Applying New International Principles of Transboundary Water Allocation to Florida v. Georgia's Doctrine of Equitable Apportionment.

Author:Holden, Elizabeth

TABLE OF CONTENTS I. INTRODUCTION 1099 II. BACKGROUND: THE HISTORY AND PRINCIPLES OF WATER LAW 1101 A. Historic Approaches to Interstate Water Disputes in 1102 International Law 1. International Regulation of Boundary Disputes Over 1102 Water 2. International Principles Applying to Disputes Over 1104 Water Usage B. Historic Approaches to Interstate Water Disputes in the 1107 United States 1. Water Regulation in the United States 1108 2. Principles for Water Dispute Resolution in the 1109 United States a. Riparianism and Prior Appropriation 1110 b. Equitable Apportionment in United States Case Law 1111 III. NEW DEVELOPMENTS IN WATER LAW: MODERN INTERNATIONAL 1115 PRINCIPLES AND FLORIDA V. GEORGIA A. New Trends in International Water Law 1116 1. Emphasis on Humanitarian Consequences 1116 2. Applying Intergenerational Needs to Water Apportionment 1118 a. Moral Concerns 1119 b. Economic Concerns 1120 c. Ecosystem Goods and Services 1120 3. Legal Rights for Bodies of Water 1122 4. Equitable Procedures 1123 B. New American Developments: Florida v. Georgia 1123 1. The ACF River Basin 1124 2. Equitable Factors Considered in Florida v. Georgia 1124 3. Justice Thomas's Dissent and the Balance-of-Harms Test 1125 4. Analysis 1126 IV. APPLICATION OF NEW INTERNATIONAL PRINCIPLES TO THE AMERICAN 1127 DOCTRINE OF EQUITABLE APPORTIONMENT A. Equitable Procedures 1127 B. Legal Rights of Waterways 1128 C. Intergenerational Principles 1129 1. Ecosystem Services as an Economic Consideration 1129 2. Long-term Economic Consequences of Ecosystem Services 1130 D. Humanitarian Concerns and the Human Right to Water 1131 V. CONCLUSION 1133 I. INTRODUCTION

In 2018, Georgia revisited a centuries-old dispute with Tennessee over its border line. (1) Georgia claims that because of an error by mapmakers in an 1818 survey, Georgia's border arbitrarily lost land to Tennessee. (2) Now Georgia wants that land back. (3) This border dispute is not grounded in a need for land, but rather in a need for water: a mile and a half from Georgia's current border-line is the Tennessee River, and Atlanta's demand for water would be met if Georgia were able to build a pipeline to the river. (4)

Meanwhile, in August of 2018, the Supreme Court remanded demands by Florida for an equitable apportionment of water in Florida v. Georgia. (5) Florida sued Georgia after Georgia increased its water usage of the Apalachicola-Chattahoochee-Flint (ACF) River Basin, simultaneously limiting the amount of freshwater flowing to Alabama and Florida. (6) The Supreme Court determined that Florida's injury by Georgia is redressable, and remanded the case to a special master who will make further determinations using factors enumerated by the court under the doctrine of equitable apportionment. (7)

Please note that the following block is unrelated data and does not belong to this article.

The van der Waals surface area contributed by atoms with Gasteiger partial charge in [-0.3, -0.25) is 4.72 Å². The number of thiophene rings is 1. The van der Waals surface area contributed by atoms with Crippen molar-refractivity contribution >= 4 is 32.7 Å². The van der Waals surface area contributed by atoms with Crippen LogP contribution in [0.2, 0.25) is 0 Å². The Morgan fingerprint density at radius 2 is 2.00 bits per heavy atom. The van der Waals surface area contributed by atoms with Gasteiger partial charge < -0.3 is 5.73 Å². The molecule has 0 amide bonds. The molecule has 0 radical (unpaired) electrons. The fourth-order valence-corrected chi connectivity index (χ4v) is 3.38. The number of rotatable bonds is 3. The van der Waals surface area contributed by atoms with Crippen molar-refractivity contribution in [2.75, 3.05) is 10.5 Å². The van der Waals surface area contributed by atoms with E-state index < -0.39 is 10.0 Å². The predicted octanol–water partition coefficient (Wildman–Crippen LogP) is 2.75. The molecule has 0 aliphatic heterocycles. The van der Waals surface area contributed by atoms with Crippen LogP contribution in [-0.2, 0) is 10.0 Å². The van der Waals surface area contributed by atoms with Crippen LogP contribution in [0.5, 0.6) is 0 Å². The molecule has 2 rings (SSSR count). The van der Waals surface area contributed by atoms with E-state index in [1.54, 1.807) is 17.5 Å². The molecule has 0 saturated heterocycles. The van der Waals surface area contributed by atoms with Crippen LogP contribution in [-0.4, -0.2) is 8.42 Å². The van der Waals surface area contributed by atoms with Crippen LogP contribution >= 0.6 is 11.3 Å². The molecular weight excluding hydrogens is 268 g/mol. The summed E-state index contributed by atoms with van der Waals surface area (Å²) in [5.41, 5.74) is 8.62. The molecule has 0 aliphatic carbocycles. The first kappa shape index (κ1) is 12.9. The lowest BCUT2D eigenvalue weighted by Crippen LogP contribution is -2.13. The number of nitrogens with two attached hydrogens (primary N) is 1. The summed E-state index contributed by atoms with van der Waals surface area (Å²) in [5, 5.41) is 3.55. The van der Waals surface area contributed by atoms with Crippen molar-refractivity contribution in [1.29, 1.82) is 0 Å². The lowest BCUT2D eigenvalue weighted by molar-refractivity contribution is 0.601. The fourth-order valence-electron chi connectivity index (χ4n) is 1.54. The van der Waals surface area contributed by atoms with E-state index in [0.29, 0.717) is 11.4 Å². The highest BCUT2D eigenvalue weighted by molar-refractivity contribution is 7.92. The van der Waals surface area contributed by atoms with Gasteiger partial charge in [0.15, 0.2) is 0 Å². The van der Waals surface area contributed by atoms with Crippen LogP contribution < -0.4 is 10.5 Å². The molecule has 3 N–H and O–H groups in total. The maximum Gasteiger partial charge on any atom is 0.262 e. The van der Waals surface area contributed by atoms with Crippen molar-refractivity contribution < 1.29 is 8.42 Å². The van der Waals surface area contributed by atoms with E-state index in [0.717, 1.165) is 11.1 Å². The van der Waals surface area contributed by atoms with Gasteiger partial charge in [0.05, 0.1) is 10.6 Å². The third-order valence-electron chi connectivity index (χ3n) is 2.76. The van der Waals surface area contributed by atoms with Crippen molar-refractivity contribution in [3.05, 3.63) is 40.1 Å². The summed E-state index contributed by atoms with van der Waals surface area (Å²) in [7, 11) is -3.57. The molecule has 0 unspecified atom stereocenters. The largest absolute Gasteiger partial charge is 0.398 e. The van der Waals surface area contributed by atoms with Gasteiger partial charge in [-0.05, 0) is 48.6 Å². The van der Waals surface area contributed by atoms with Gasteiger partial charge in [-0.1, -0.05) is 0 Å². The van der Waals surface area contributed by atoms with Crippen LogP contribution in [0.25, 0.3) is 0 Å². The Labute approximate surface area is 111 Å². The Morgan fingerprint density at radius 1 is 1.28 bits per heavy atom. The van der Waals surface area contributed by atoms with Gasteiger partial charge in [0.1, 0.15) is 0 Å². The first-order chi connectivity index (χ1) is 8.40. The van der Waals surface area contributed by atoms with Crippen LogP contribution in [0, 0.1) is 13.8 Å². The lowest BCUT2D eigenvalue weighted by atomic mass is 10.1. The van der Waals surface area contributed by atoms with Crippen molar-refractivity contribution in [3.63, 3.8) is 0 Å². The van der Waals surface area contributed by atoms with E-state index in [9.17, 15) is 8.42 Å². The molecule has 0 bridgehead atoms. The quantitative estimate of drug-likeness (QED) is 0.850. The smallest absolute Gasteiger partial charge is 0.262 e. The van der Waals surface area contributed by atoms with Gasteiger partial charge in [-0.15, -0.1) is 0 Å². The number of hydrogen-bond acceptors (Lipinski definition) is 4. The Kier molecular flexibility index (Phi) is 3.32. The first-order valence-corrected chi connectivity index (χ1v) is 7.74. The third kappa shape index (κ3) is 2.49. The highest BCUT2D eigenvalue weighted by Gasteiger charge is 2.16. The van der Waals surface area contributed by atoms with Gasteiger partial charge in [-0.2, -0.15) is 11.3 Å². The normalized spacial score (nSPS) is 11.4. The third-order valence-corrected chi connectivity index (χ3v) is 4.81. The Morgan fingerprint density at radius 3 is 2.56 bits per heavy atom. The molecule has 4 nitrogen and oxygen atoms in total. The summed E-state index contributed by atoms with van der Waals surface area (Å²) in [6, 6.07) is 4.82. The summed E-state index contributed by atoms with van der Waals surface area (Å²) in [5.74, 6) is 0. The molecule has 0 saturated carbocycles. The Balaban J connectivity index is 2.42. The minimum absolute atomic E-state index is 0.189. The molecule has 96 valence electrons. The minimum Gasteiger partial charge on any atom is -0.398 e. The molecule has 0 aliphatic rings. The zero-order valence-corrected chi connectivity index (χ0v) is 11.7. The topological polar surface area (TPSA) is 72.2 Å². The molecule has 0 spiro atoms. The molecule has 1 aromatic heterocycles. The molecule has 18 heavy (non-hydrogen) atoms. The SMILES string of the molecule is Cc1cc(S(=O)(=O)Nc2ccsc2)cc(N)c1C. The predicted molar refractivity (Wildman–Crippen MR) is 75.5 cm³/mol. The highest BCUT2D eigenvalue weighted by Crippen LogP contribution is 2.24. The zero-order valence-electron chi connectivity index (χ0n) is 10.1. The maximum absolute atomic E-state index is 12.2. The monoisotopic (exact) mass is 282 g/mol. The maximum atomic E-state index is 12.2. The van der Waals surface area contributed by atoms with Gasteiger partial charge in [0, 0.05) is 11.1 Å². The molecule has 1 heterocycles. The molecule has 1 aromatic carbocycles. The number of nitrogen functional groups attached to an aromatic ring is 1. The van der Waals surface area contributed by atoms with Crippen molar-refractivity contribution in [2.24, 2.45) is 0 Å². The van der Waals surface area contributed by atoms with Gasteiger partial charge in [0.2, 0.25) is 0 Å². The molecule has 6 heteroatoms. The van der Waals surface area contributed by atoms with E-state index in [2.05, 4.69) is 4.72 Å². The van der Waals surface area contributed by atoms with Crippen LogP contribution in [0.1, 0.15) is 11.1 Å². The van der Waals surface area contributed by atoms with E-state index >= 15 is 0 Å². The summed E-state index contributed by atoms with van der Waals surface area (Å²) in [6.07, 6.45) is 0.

However, the current United States usage of equitable apportionment allocates water based on factors that weigh immediate costs and benefits; this usage does not sufficiently address long-term climatic concerns. (8) International law can fill this gap. International legal principles can both inform the Supreme Court's approach to analyzing state water disputes and provide a valuable perspective for American states embroiled in conflicts over water. (9) Over two hundred watersheds are shared by two or more countries, while over three thousand watercourse (10) treaties exist, providing a plethora of examples for the United States to draw from. (11) And certain more recently developed international principles for addressing interstate water disputes are of value for the US federal court system. (12) Specifically, humanitarian factors and intergenerational interests (13) should be considered when weighing the equitable apportionment of water resources among states. (14) If the international principles were applied on remand in Florida v. Georgia, humanitarian, economic, and ecological concerns might be mitigated to a greater degree.

This Note outlines the history of international and American legal principles for transboundary disputes over freshwater resources. Part II discusses the major international and American approaches. Part III considers how Florida v. Georgia furthers the principle of equitable apportionment in the United States. Finally, Part IV considers how newly developed international principles can be adopted by US courts, with a focus on specifying additional factors useful in weighing equitable apportionment, including intergenerational economic concerns, ecological interests, and humanitarian concerns. This Note ultimately concludes that the resolution of interstate water disputes--such as that of Florida v. Georgia--would more adequately address long-term distribution concerns if humanitarian issues and intergenerational interests were included in the balancing factors used to equitably apportion transboundary waterways. (15)